comparisons are false, the data elements does obviously not exist.}
!( _O( ate.WorkflowModelElement == ate.WorkflowModelElement ));
Using this end formula, it is also possible to specify properties relative to
the last state, if needed.
3.8.2
Eventually
The eventually operator checks if a property A does at least once occur in the
sequence of audit trail entries of a process instance. With <>( A ) you write
an eventually expression down. Remark the correspondence with the exists
quantor, but this eventually operator is about audit trail entries, and the exists
quantor about a set.
38
In the running example it is clear that <>( person == "John" ) holds,
there are audit trail entries with person is John, one of them the current audit
trail entry. Given this current audit trail entry, the expression <>( task ==
"asking" ) is true to, because the next audit trail entry is a asking.
3.8.3
Always
[]( A ) Express that A always, thus in all audit trail entries of a process
instance, hold. This operator can be compared with the universal quantification
as the eventually operator with the existentional. This operator is true on the
empty sequence or on the audit trail entry after the last one.
Use this operator to express that in all audit trail entries a property hold,
for example that every next audit trail entry the date of birth is lesser or equal
to the previous one. Hereby the end formula is needed to finalize the formula,
that is, that the property holds in the last state.
subformula next_older( d: bdate ) := {
Is d bigger or equal the current date? }
_O( bdate <= d );
formula always nexttime older() := {
Holds always that the birth date of the person in he next audit trail entry is
lesser or equal to the date of birth of the person performing the current
audit trail entry?}
[]( ( next_older( bdate ) end() ) );
3.8.4
Until
The until operator is the most complex operator, but it states that A holds till
B holds. When B holds, A may hold as well. You express this as ( A U B ).
Remark that if B never hold, but A does always from the current audit trail
entry, the property is true.
As example a property expressing that until there is any distance moved,
only questions are asked.
formula move_till_question() := {
}
(task == "asking" _U distance > 0
3.8.5
);
Examples
This section already contain useful examples, so here the last and complete
version of the ltl file is given to conclude this chapter. This example file can
also be found together with this manual in a file named running.ltl. A test
log is also supplied, with name running.xml.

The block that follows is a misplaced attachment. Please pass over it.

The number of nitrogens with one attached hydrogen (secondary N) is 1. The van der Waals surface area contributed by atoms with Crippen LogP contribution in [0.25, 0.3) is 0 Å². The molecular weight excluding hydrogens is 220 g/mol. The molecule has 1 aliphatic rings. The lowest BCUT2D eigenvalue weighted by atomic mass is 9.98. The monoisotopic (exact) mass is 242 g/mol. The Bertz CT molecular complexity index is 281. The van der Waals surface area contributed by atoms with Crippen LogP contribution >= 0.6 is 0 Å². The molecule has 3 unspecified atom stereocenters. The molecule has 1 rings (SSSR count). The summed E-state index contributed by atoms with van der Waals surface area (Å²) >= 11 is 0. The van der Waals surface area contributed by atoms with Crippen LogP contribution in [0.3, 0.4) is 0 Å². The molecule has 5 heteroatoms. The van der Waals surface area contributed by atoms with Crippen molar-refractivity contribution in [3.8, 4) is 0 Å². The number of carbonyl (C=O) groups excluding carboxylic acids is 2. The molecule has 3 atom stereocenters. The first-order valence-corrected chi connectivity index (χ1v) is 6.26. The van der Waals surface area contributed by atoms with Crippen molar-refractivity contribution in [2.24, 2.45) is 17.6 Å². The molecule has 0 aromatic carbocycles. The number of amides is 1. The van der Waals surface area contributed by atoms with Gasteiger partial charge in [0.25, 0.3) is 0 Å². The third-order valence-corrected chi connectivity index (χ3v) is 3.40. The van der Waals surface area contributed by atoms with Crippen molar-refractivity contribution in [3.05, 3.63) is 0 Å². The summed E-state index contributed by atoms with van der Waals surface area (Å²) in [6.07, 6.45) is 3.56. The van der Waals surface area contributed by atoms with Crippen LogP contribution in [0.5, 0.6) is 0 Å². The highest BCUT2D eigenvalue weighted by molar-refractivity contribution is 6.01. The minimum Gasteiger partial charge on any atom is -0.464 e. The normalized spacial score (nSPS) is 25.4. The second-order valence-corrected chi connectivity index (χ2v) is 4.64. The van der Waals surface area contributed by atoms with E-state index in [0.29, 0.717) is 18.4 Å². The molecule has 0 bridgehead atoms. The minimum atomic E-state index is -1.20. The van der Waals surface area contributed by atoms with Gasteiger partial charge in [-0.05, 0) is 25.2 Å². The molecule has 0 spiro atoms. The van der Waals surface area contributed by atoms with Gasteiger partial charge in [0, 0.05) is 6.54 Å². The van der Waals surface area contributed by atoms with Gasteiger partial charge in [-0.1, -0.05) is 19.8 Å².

#######################################
# version : 1.0
39
# date : 01122004
# author : HT de Beer
##
##
# Defining attributes:
##
set ate.WorkflowModelElement;
set ate.Originator;
date ate.dob := "yyyy-MM-dd"; # dates have the format ’year-month-day’.
number ate.distance;
string ate.question;
string ate.answer;
string pi.name;
number pi.case;
##
# Renamings
##
rename ate.WorkflowModelElement as task;
rename ate.Originator as person;
rename ate.dob as bdate;
rename ate.distance as distance;
rename ate.question as question;
rename ate.answer as answer;
rename pi.name as name;
rename pi.case as case;
##
# Formulae
##
formula eventually_task_A_is_done_by_person_P( A : task, P: person ):=
{
<h2>Does eventually P task A?</h2>
<p>Is there a audit trail entry in a process instance in which person P
does task A?</p>
<p>
<ul>
<li><b>A</b> is a task, of attribute <i>ate.WorkflowModelElement</i>.
For this argument fill in the task you want to check for.</li>
<li><b>P</b> is a person, of attribute <i>ate.Originator</i>. Fill in
the person you want to know if he or she perform task A.</li>
</ul>
</p>
}
<>( ( task == A /\ person == P ) );
40
formula does_John_drive() :=
{ Does John drive in a process instance? }
eventually_task_A_is_done_by_person_P( "driving", "John" );
subformula has_Answer() := {
If the task is asking, then there is a answer not equal to the empty string.
This formula results in true for all task other than asking and for those
task equal to asking with a non empty answer.
}
( task == "asking" -> answer != "");
subformula distance_between( lbound: distance, ubound: distance ) := {
The distance of the current audit trail entry lies between the lower bound
and the upper bound. }
( distance >= lbound / distance <= ubound );
subformula reasonable_distance() := {
If the task is cycling, the distance must be between 0 and 65, if the task
is driving is must be between 0 and 300, if the task is flying, the distance
must be between 150 and 1340. }
(
( task == "cycling" -> distance_between( 0, 65 )
) /\
( ( task == "driving" -> distance_between( 0, 300 )
) /\
( task == "flying" -> distance_between( 150, 1340 ) )
)
);
subformula permitted_to_drive() := {
A person is permitted to drive if he or she is born before 2004-6-01. }
bdate < "2004-06-01";
subformula a_important_case() := {
Case is important if the word ’important’ is used in the name. }
name ~= ".*important.*";
subformula P_does_A-A_not_B( P: person, A: task, B: task ) := {
Compute if person P does task A, which is not equal to B.}
<>( ( task == A /\ ( task != B /\ person == P ) ) );
formula exists_person_doing_two_different_tasks() := {